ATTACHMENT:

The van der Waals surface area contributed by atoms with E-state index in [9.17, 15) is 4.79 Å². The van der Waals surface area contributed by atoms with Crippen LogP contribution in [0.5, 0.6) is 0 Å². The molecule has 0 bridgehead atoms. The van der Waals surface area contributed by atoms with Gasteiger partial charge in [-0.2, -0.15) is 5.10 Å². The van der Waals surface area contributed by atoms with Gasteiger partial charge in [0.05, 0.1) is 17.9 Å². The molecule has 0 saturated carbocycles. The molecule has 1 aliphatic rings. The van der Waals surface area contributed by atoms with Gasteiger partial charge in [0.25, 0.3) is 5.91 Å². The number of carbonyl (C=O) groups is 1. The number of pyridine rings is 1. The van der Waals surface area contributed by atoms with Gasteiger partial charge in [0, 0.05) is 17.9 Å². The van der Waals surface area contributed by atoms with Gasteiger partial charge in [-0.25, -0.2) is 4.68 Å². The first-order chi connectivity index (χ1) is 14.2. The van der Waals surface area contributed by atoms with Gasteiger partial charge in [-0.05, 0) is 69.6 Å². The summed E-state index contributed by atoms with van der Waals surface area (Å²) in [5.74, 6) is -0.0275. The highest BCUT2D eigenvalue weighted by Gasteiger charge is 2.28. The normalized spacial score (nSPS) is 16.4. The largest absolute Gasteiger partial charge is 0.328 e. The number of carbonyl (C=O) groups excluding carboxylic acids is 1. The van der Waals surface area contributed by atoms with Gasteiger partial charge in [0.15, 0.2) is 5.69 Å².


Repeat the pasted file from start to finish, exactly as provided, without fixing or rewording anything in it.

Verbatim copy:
The van der Waals surface area contributed by atoms with E-state index in [9.17, 15) is 4.79 Å². The van der Waals surface area contributed by atoms with Crippen LogP contribution in [0.5, 0.6) is 0 Å². The molecule has 0 bridgehead atoms. The van der Waals surface area contributed by atoms with Gasteiger partial charge in [-0.2, -0.15) is 5.10 Å². The van der Waals surface area contributed by atoms with Gasteiger partial charge in [0.05, 0.1) is 17.9 Å². The molecule has 0 saturated carbocycles. The molecule has 1 aliphatic rings. The van der Waals surface area contributed by atoms with Gasteiger partial charge in [0.25, 0.3) is 5.91 Å². The number of carbonyl (C=O) groups is 1. The number of pyridine rings is 1. The van der Waals surface area contributed by atoms with Gasteiger partial charge in [0, 0.05) is 17.9 Å². The van der Waals surface area contributed by atoms with Gasteiger partial charge in [-0.25, -0.2) is 4.68 Å². The first-order chi connectivity index (χ1) is 14.2. The van der Waals surface area contributed by atoms with Gasteiger partial charge in [-0.05, 0) is 69.6 Å². The summed E-state index contributed by atoms with van der Waals surface area (Å²) in [5.74, 6) is -0.0275. The highest BCUT2D eigenvalue weighted by Gasteiger charge is 2.28. The normalized spacial score (nSPS) is 16.4. The largest absolute Gasteiger partial charge is 0.328 e. The number of carbonyl (C=O) groups excluding carboxylic acids is 1. The van der Waals surface area contributed by atoms with Gasteiger partial charge in [0.15, 0.2) is 5.69 Å².